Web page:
Denis Coderre, Richard Bergeron, Marcel Côté and Mélanie Joly all launched their campaigns yesterday, with more than 1,000 municipalities in Quebec holding elections on Nov. 3.
In Montreal, cleaning up the city is the theme on the minds of most candidates — and voters — after a year that saw the resignation of two mayors, and a series of corruption allegations at city hall.
Here’s a brief look at what candidates said when launching their campaigns:
Equipe Denis Coderre may have kicked off its campaign late last night, but more than a thousand people showed up to see the candidates and hear Coderre's plan for the city.
Coderre said he promises to fight poverty and homelessness, and to be tough on corruption.
He also said he wants to get ownership of the Old Port shore line back from the federal government and develop tourist attractions, with the city's upcoming 375th anniversary providing the right opportunity for the negotiations.
“When you have a celebration, there's money attached to it, so we won't have that kind of excuse saying that 'well I have to go to the treasury board first, and we have to create another program.' That program already exists, so we can work and manage it,” said Coderre.
Coderre also announced 14 new candidates to his team, bringing the total to 90.
He says there will be more candidate announcements to come.
Team Coderre said there will not be any campaign posters for their party leader because they believe his face is already well-known to Montreals.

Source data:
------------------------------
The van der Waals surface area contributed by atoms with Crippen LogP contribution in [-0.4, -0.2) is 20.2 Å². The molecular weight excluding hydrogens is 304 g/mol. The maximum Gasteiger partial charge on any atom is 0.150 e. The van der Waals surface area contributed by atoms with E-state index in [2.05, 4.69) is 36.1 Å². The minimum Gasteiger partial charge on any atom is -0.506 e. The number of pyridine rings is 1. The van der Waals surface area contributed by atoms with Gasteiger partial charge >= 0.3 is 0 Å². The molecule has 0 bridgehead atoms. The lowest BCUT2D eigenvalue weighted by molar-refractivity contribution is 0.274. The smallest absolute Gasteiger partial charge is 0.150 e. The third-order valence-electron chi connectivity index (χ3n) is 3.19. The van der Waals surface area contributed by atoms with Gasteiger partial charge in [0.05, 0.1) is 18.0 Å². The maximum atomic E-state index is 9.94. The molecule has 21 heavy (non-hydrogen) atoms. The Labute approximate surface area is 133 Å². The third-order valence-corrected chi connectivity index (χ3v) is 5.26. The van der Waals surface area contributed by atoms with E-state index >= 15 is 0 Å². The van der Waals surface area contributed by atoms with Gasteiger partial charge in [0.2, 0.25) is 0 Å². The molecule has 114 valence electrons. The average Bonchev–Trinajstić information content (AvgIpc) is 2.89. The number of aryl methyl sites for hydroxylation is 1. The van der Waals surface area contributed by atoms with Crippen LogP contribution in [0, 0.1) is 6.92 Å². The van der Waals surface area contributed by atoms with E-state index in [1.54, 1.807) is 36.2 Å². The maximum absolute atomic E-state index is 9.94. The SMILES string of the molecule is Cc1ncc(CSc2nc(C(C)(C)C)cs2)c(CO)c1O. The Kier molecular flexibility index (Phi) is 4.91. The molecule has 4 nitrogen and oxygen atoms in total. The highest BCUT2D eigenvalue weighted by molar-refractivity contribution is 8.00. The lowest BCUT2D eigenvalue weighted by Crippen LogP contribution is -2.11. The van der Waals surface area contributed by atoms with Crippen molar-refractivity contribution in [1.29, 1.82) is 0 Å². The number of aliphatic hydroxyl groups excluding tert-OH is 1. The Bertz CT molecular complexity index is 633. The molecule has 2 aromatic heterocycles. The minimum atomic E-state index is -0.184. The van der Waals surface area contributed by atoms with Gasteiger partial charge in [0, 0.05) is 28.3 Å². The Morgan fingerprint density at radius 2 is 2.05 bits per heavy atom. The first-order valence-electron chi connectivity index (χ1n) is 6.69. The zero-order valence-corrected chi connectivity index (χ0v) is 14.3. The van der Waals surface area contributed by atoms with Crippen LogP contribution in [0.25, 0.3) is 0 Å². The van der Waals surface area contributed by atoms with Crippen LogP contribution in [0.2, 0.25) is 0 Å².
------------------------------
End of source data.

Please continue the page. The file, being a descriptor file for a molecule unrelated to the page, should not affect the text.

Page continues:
Bergeron opened the day promising to improve integrity and fight corruption.
He was quick to point out that none of his candidates are former members of Union Montréal — the now-defunct party of former mayor Gérald Tremblay.
“All these people that were in Union Montréal in the last four years — where are they? Not here. None of them are with us. And I’m very proud of that,” Bergeron said.
His party has a full slate of 103 candidates.
Another key component of Bergeron’s platform focuses on attracting young families to the island of Montreal.
He said improvements to public transit and the city's green spaces will help stop the emigration of families to the off-island suburbs.
Côté said he plans to change how the city’s executive committee is structured and how it makes decisions.
He also said he plans to create a commissioner of ethics and a code of ethics that will be enforced at city hall.
“If we want to build a city where one can have a good life, we have to turn the page,” said Côté.
“We need fundamental change in the way we run city hall, and this is what we intend to do.”
Côté said he expects to introduce up to 95 candidates over the next weeks.
After months of hard work, Joly said her team is ready and excited to kick off the campaign.
“We are convinced that right now, citizens from Montreal are fed up with old politics, and basically they’ll be ready for real change. And that’s exactly what we’ll be offering.” Joly said.
So far, her team has only 40 candidates, but Joly says she will be introducing new candidates over the next few weeks.
Joly said, if elected, she would make sure the public had more access to information about their city.
She pointed to the need for more transparency at city hall.
“All the information the city has will become public ... So if there’s road work on your street, you will know who is the entrepreneur, what's his budget ... what is being done, why it’s being done, when it starts and when it finishes,” said Joly.